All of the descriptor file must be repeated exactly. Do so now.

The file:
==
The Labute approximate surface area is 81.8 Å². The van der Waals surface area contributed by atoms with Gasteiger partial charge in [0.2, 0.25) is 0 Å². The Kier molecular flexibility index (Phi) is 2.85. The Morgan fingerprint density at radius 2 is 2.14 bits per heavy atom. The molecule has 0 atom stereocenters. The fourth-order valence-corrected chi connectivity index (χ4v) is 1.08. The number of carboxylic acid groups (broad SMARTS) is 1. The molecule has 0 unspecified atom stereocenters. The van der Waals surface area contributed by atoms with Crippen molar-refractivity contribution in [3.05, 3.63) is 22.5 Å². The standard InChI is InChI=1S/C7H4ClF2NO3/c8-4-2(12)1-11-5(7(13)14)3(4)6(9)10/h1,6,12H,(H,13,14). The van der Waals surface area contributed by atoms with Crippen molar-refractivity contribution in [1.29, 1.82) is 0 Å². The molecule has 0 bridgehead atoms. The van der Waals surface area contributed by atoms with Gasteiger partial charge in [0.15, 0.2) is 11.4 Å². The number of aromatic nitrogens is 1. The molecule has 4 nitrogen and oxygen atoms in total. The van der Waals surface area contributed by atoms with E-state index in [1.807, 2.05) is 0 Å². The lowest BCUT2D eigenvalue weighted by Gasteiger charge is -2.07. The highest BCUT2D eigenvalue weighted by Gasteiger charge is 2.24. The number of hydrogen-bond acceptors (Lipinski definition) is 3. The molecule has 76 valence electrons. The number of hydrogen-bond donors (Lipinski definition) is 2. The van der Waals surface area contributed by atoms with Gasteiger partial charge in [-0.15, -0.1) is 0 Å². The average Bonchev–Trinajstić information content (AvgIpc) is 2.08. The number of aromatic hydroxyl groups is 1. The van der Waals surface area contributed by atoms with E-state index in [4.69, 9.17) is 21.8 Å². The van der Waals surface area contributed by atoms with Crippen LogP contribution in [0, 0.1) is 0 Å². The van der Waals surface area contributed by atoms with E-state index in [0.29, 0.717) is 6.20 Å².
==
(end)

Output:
The Labute approximate surface area is 81.8 Å². The van der Waals surface area contributed by atoms with Gasteiger partial charge in [0.2, 0.25) is 0 Å². The Kier molecular flexibility index (Phi) is 2.85. The Morgan fingerprint density at radius 2 is 2.14 bits per heavy atom. The molecule has 0 atom stereocenters. The fourth-order valence-corrected chi connectivity index (χ4v) is 1.08. The number of carboxylic acid groups (broad SMARTS) is 1. The molecule has 0 unspecified atom stereocenters. The van der Waals surface area contributed by atoms with Crippen molar-refractivity contribution in [3.05, 3.63) is 22.5 Å². The standard InChI is InChI=1S/C7H4ClF2NO3/c8-4-2(12)1-11-5(7(13)14)3(4)6(9)10/h1,6,12H,(H,13,14). The van der Waals surface area contributed by atoms with Crippen molar-refractivity contribution in [1.29, 1.82) is 0 Å². The molecule has 0 bridgehead atoms. The van der Waals surface area contributed by atoms with Gasteiger partial charge in [0.15, 0.2) is 11.4 Å². The number of aromatic nitrogens is 1. The molecule has 4 nitrogen and oxygen atoms in total. The van der Waals surface area contributed by atoms with E-state index in [1.807, 2.05) is 0 Å². The lowest BCUT2D eigenvalue weighted by Gasteiger charge is -2.07. The highest BCUT2D eigenvalue weighted by Gasteiger charge is 2.24. The number of hydrogen-bond acceptors (Lipinski definition) is 3. The molecule has 76 valence electrons. The number of hydrogen-bond donors (Lipinski definition) is 2. The van der Waals surface area contributed by atoms with Gasteiger partial charge in [-0.15, -0.1) is 0 Å². The average Bonchev–Trinajstić information content (AvgIpc) is 2.08. The number of aromatic hydroxyl groups is 1. The van der Waals surface area contributed by atoms with E-state index in [4.69, 9.17) is 21.8 Å². The van der Waals surface area contributed by atoms with Crippen LogP contribution in [0, 0.1) is 0 Å². The van der Waals surface area contributed by atoms with E-state index in [0.29, 0.717) is 6.20 Å².